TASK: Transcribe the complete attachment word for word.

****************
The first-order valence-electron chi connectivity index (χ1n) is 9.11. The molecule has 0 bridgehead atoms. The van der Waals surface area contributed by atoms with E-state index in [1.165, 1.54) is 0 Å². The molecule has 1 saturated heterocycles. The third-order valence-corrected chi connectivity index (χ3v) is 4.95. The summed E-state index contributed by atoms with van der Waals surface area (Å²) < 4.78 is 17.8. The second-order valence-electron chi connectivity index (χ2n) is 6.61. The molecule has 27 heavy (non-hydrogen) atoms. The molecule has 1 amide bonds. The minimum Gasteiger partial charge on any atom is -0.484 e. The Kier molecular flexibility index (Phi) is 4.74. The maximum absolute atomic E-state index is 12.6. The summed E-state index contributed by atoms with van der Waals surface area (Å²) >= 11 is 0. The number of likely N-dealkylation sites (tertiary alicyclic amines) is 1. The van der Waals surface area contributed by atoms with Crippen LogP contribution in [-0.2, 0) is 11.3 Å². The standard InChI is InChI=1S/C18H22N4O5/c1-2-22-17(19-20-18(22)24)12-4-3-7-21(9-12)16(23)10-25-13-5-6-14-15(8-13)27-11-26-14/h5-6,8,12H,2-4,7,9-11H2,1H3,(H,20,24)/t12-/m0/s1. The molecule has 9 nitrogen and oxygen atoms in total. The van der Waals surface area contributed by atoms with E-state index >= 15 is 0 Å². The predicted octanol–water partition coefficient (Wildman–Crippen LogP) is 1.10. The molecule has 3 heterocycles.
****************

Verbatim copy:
The first-order valence-electron chi connectivity index (χ1n) is 9.11. The molecule has 0 bridgehead atoms. The van der Waals surface area contributed by atoms with E-state index in [1.165, 1.54) is 0 Å². The molecule has 1 saturated heterocycles. The third-order valence-corrected chi connectivity index (χ3v) is 4.95. The summed E-state index contributed by atoms with van der Waals surface area (Å²) < 4.78 is 17.8. The second-order valence-electron chi connectivity index (χ2n) is 6.61. The molecule has 27 heavy (non-hydrogen) atoms. The molecule has 1 amide bonds. The minimum Gasteiger partial charge on any atom is -0.484 e. The Kier molecular flexibility index (Phi) is 4.74. The maximum absolute atomic E-state index is 12.6. The summed E-state index contributed by atoms with van der Waals surface area (Å²) >= 11 is 0. The number of likely N-dealkylation sites (tertiary alicyclic amines) is 1. The van der Waals surface area contributed by atoms with Crippen LogP contribution in [-0.2, 0) is 11.3 Å². The standard InChI is InChI=1S/C18H22N4O5/c1-2-22-17(19-20-18(22)24)12-4-3-7-21(9-12)16(23)10-25-13-5-6-14-15(8-13)27-11-26-14/h5-6,8,12H,2-4,7,9-11H2,1H3,(H,20,24)/t12-/m0/s1. The molecule has 9 nitrogen and oxygen atoms in total. The van der Waals surface area contributed by atoms with E-state index >= 15 is 0 Å². The predicted octanol–water partition coefficient (Wildman–Crippen LogP) is 1.10. The molecule has 3 heterocycles.